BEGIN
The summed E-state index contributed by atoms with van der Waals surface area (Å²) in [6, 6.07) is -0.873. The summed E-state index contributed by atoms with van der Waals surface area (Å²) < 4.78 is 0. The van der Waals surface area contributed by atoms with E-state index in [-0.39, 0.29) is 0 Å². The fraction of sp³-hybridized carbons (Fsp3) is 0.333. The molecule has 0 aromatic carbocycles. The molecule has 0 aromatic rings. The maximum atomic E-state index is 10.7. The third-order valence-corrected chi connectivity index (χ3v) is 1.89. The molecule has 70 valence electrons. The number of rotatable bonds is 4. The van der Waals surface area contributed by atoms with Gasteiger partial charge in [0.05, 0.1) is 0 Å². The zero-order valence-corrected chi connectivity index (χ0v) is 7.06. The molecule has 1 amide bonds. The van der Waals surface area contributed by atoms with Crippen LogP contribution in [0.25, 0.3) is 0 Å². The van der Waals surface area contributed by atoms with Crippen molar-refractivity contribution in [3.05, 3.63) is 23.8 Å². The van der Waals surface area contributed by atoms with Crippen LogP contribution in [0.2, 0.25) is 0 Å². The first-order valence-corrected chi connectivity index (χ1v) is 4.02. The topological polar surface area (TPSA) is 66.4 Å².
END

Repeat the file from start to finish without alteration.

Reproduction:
The summed E-state index contributed by atoms with van der Waals surface area (Å²) in [6, 6.07) is -0.873. The summed E-state index contributed by atoms with van der Waals surface area (Å²) < 4.78 is 0. The van der Waals surface area contributed by atoms with E-state index in [-0.39, 0.29) is 0 Å². The fraction of sp³-hybridized carbons (Fsp3) is 0.333. The molecule has 0 aromatic carbocycles. The molecule has 0 aromatic rings. The maximum atomic E-state index is 10.7. The third-order valence-corrected chi connectivity index (χ3v) is 1.89. The molecule has 70 valence electrons. The number of rotatable bonds is 4. The van der Waals surface area contributed by atoms with Gasteiger partial charge in [0.05, 0.1) is 0 Å². The zero-order valence-corrected chi connectivity index (χ0v) is 7.06. The molecule has 1 amide bonds. The van der Waals surface area contributed by atoms with Crippen LogP contribution in [0.25, 0.3) is 0 Å². The van der Waals surface area contributed by atoms with Crippen molar-refractivity contribution in [3.05, 3.63) is 23.8 Å². The van der Waals surface area contributed by atoms with Crippen LogP contribution in [0.2, 0.25) is 0 Å². The first-order valence-corrected chi connectivity index (χ1v) is 4.02. The topological polar surface area (TPSA) is 66.4 Å².